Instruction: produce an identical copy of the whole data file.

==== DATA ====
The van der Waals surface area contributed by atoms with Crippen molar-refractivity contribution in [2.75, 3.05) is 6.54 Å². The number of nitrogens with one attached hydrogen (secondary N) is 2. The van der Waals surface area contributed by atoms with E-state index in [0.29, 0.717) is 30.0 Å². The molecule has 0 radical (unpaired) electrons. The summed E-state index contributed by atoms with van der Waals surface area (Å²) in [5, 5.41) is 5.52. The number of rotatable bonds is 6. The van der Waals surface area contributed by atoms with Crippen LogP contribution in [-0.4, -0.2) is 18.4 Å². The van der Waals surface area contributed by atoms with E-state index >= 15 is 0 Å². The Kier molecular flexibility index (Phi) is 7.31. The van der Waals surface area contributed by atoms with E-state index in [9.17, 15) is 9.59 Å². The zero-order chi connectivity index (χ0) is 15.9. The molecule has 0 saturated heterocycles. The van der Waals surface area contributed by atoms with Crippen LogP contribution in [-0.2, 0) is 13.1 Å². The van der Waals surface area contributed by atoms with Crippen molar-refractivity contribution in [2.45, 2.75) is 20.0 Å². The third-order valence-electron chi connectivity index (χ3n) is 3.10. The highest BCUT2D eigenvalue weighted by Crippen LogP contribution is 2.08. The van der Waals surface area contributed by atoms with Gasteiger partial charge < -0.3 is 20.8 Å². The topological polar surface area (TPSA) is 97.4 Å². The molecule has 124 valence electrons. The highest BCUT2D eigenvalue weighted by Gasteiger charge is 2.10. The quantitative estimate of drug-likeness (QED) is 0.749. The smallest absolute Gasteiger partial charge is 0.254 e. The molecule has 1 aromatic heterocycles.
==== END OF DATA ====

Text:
The van der Waals surface area contributed by atoms with Crippen molar-refractivity contribution in [2.75, 3.05) is 6.54 Å². The number of nitrogens with one attached hydrogen (secondary N) is 2. The van der Waals surface area contributed by atoms with E-state index in [0.29, 0.717) is 30.0 Å². The molecule has 0 radical (unpaired) electrons. The summed E-state index contributed by atoms with van der Waals surface area (Å²) in [5, 5.41) is 5.52. The number of rotatable bonds is 6. The van der Waals surface area contributed by atoms with Crippen LogP contribution in [-0.4, -0.2) is 18.4 Å². The van der Waals surface area contributed by atoms with E-state index >= 15 is 0 Å². The Kier molecular flexibility index (Phi) is 7.31. The van der Waals surface area contributed by atoms with E-state index in [9.17, 15) is 9.59 Å². The zero-order chi connectivity index (χ0) is 15.9. The molecule has 0 saturated heterocycles. The van der Waals surface area contributed by atoms with Crippen LogP contribution in [-0.2, 0) is 13.1 Å². The van der Waals surface area contributed by atoms with Crippen molar-refractivity contribution in [2.45, 2.75) is 20.0 Å². The third-order valence-electron chi connectivity index (χ3n) is 3.10. The highest BCUT2D eigenvalue weighted by Crippen LogP contribution is 2.08. The van der Waals surface area contributed by atoms with Gasteiger partial charge < -0.3 is 20.8 Å². The topological polar surface area (TPSA) is 97.4 Å². The molecule has 124 valence electrons. The highest BCUT2D eigenvalue weighted by Gasteiger charge is 2.10. The quantitative estimate of drug-likeness (QED) is 0.749. The smallest absolute Gasteiger partial charge is 0.254 e. The molecule has 1 aromatic heterocycles.